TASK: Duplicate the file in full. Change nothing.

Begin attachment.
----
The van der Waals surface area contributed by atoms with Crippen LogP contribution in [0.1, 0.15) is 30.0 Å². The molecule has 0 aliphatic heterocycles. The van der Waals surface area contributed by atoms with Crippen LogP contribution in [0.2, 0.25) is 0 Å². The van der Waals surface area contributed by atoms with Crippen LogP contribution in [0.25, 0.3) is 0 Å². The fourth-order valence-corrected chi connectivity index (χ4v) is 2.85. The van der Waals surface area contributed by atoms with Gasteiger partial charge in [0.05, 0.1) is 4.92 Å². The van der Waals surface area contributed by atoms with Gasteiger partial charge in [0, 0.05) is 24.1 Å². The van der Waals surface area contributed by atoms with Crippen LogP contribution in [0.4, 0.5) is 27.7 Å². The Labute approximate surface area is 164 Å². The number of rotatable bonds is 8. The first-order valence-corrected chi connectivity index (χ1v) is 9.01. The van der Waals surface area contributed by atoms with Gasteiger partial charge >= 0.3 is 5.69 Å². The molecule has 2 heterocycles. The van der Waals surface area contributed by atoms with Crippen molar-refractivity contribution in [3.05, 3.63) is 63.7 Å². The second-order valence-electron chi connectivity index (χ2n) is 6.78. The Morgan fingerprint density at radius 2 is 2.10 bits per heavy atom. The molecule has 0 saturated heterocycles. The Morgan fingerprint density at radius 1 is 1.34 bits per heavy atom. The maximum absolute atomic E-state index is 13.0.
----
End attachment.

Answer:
The van der Waals surface area contributed by atoms with Crippen LogP contribution in [0.1, 0.15) is 30.0 Å². The molecule has 0 aliphatic heterocycles. The van der Waals surface area contributed by atoms with Crippen LogP contribution in [0.2, 0.25) is 0 Å². The van der Waals surface area contributed by atoms with Crippen LogP contribution in [0.25, 0.3) is 0 Å². The fourth-order valence-corrected chi connectivity index (χ4v) is 2.85. The van der Waals surface area contributed by atoms with Gasteiger partial charge in [0.05, 0.1) is 4.92 Å². The van der Waals surface area contributed by atoms with Gasteiger partial charge in [0, 0.05) is 24.1 Å². The van der Waals surface area contributed by atoms with Crippen LogP contribution in [0.4, 0.5) is 27.7 Å². The Labute approximate surface area is 164 Å². The number of rotatable bonds is 8. The first-order valence-corrected chi connectivity index (χ1v) is 9.01. The van der Waals surface area contributed by atoms with Gasteiger partial charge >= 0.3 is 5.69 Å². The molecule has 2 heterocycles. The van der Waals surface area contributed by atoms with Crippen molar-refractivity contribution in [3.05, 3.63) is 63.7 Å². The second-order valence-electron chi connectivity index (χ2n) is 6.78. The Morgan fingerprint density at radius 2 is 2.10 bits per heavy atom. The molecule has 0 saturated heterocycles. The Morgan fingerprint density at radius 1 is 1.34 bits per heavy atom. The maximum absolute atomic E-state index is 13.0.